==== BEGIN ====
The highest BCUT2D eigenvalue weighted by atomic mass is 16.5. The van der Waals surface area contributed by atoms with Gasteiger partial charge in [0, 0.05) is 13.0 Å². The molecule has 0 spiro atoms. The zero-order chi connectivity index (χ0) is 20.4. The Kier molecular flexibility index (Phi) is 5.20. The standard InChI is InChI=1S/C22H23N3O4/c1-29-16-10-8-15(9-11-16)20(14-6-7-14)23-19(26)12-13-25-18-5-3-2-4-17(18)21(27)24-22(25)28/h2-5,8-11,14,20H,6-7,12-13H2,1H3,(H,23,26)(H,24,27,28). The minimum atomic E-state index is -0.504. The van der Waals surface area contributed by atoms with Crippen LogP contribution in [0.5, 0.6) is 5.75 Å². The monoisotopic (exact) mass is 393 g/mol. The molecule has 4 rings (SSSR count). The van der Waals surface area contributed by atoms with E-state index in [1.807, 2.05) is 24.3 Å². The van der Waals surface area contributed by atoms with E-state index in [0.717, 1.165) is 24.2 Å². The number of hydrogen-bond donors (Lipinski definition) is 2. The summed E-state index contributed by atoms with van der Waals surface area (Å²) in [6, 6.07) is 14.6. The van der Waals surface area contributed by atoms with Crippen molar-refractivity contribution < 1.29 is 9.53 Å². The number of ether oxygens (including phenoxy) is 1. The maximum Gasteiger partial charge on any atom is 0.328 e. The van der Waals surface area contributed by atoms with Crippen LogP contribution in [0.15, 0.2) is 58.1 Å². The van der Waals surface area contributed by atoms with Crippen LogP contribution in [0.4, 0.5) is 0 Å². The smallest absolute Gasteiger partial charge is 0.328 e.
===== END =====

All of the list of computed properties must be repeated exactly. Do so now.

The highest BCUT2D eigenvalue weighted by atomic mass is 16.5. The van der Waals surface area contributed by atoms with Gasteiger partial charge in [0, 0.05) is 13.0 Å². The molecule has 0 spiro atoms. The zero-order chi connectivity index (χ0) is 20.4. The Kier molecular flexibility index (Phi) is 5.20. The standard InChI is InChI=1S/C22H23N3O4/c1-29-16-10-8-15(9-11-16)20(14-6-7-14)23-19(26)12-13-25-18-5-3-2-4-17(18)21(27)24-22(25)28/h2-5,8-11,14,20H,6-7,12-13H2,1H3,(H,23,26)(H,24,27,28). The minimum atomic E-state index is -0.504. The van der Waals surface area contributed by atoms with Crippen LogP contribution in [0.5, 0.6) is 5.75 Å². The monoisotopic (exact) mass is 393 g/mol. The molecule has 4 rings (SSSR count). The van der Waals surface area contributed by atoms with E-state index in [1.807, 2.05) is 24.3 Å². The van der Waals surface area contributed by atoms with E-state index in [0.717, 1.165) is 24.2 Å². The number of hydrogen-bond donors (Lipinski definition) is 2. The summed E-state index contributed by atoms with van der Waals surface area (Å²) in [6, 6.07) is 14.6. The van der Waals surface area contributed by atoms with Crippen molar-refractivity contribution < 1.29 is 9.53 Å². The number of ether oxygens (including phenoxy) is 1. The maximum Gasteiger partial charge on any atom is 0.328 e. The van der Waals surface area contributed by atoms with Crippen LogP contribution in [0.15, 0.2) is 58.1 Å². The van der Waals surface area contributed by atoms with Crippen LogP contribution in [0.4, 0.5) is 0 Å². The smallest absolute Gasteiger partial charge is 0.328 e.